This painting is the second of a pair which illustrate different times during the same incident. The first painting is entitled ‘A Perfect Hurricane’ also available through this website.
Throughout 1798 the little 20-gun La Prompte was stationed in the West Indies. On 21st September, when on passage to Bermuda for stores, she captured a French schooner, the Courier du Cap and after taking all her people prisoner and putting a prize crew aboard, both vessels continued towards Bermuda.
On the evening of the 23rd, the wind began to freshen and by midnight was blowing a full gale. As conditions worsened the next morning, La Prompte watched helplessly as the prize ship sprung a leak and went down with all hands.
At 5pm, when it was thought the storm was at its height, the wind seemed to explode to double its strength. A hurricane had struck. The storm mizen staysail at once blew to pieces and although her rig was snugged down, with no topgallant masts or yards aloft and not a stick of canvas set, she was held down practically on her beam ends by the weight of wind in her rigging. Now her situation was desperate too, for she was making water and would sooner or later capsize.
With the situation so critical, Captain John Spread then exercised a fine piece of forthright seamanship and ordered the mizenmast to be felled. Not only did this reduce the windage aft, but as the ship drifted to leeward of the wreckage, so the remaining cordage still attached helped to tug her stern to windward like a sea anchor. (This is the moment of the painting.
At the same time a breaking sea struck her weather bow and round she came before the wind, bringing her upright once more. Immediate disaster had been averted, but the hurricane was to blow for another ten hours. Darkness was now upon them and seas were becoming mountainous. As the night wore on conditions became worse. The stern dead lights were smashed, seas were bursting in and running the length of the gun deck and not a bulkhead still stood.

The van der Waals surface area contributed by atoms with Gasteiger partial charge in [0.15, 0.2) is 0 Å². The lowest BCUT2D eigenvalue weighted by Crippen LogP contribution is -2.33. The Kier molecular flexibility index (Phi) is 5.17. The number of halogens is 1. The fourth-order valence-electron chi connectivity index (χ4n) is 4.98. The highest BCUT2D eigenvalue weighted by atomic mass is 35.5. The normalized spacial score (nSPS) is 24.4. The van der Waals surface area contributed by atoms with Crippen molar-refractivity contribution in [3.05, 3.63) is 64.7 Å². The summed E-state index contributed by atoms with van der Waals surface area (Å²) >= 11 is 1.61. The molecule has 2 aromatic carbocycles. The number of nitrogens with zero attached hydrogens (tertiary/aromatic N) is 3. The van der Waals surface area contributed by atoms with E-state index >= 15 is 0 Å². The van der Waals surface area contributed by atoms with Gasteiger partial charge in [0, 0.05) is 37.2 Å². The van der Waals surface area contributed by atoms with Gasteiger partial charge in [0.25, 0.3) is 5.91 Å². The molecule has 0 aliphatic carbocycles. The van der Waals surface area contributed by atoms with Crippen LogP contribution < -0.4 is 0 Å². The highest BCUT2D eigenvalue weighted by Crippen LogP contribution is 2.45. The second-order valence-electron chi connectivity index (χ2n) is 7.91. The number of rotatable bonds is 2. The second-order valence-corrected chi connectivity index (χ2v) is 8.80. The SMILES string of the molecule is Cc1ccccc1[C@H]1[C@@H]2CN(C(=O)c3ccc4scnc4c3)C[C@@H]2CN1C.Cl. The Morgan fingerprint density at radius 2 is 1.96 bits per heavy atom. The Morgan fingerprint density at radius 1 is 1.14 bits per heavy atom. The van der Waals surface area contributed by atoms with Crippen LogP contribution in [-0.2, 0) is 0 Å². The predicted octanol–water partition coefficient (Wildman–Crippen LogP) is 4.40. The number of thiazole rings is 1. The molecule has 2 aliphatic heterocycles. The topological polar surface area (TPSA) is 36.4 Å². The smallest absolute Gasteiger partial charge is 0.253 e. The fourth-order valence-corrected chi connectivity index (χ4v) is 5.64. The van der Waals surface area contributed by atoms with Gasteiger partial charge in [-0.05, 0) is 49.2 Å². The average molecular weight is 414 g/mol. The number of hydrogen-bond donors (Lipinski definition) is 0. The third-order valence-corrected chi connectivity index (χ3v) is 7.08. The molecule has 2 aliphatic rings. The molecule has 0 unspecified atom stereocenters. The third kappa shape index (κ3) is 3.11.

Miraculously the boat lashings held and none was lost. At 3 am she was knocked down on her starboard beam-ends, shifting the ballast in the hold and throwing the provisions casks into crazy confusion. Now with a heavy starboard list it seemed she could not possibly survive – then, not half an hour later, when it seemed the little ship could take no more, the wind quite suddenly eased.
This moment is the subject of ‘Survived’. It is just after sunrise; the little La Prompte, still with a slight list and much water yet to be pumped, is no more than drifting before a moderate breeze. A heaving swell is all that remains of the tempest. With no mizen mast, the main topmast and topsail yard gone, not a stitch of sail left and the main yard swinging crazily with no lifts or braces, she appears all but derelict.
Men are already aloft. Some are cutting away the rags that were her sails while others on the main yard are rigging new lifts and braces. Some are on deck sorting the tangled cordage. The work of re-rigging and mending new sails continued throughout the day and by 7 o’clock, she was able to set her courses and shape for New Providence with a WNW breeze.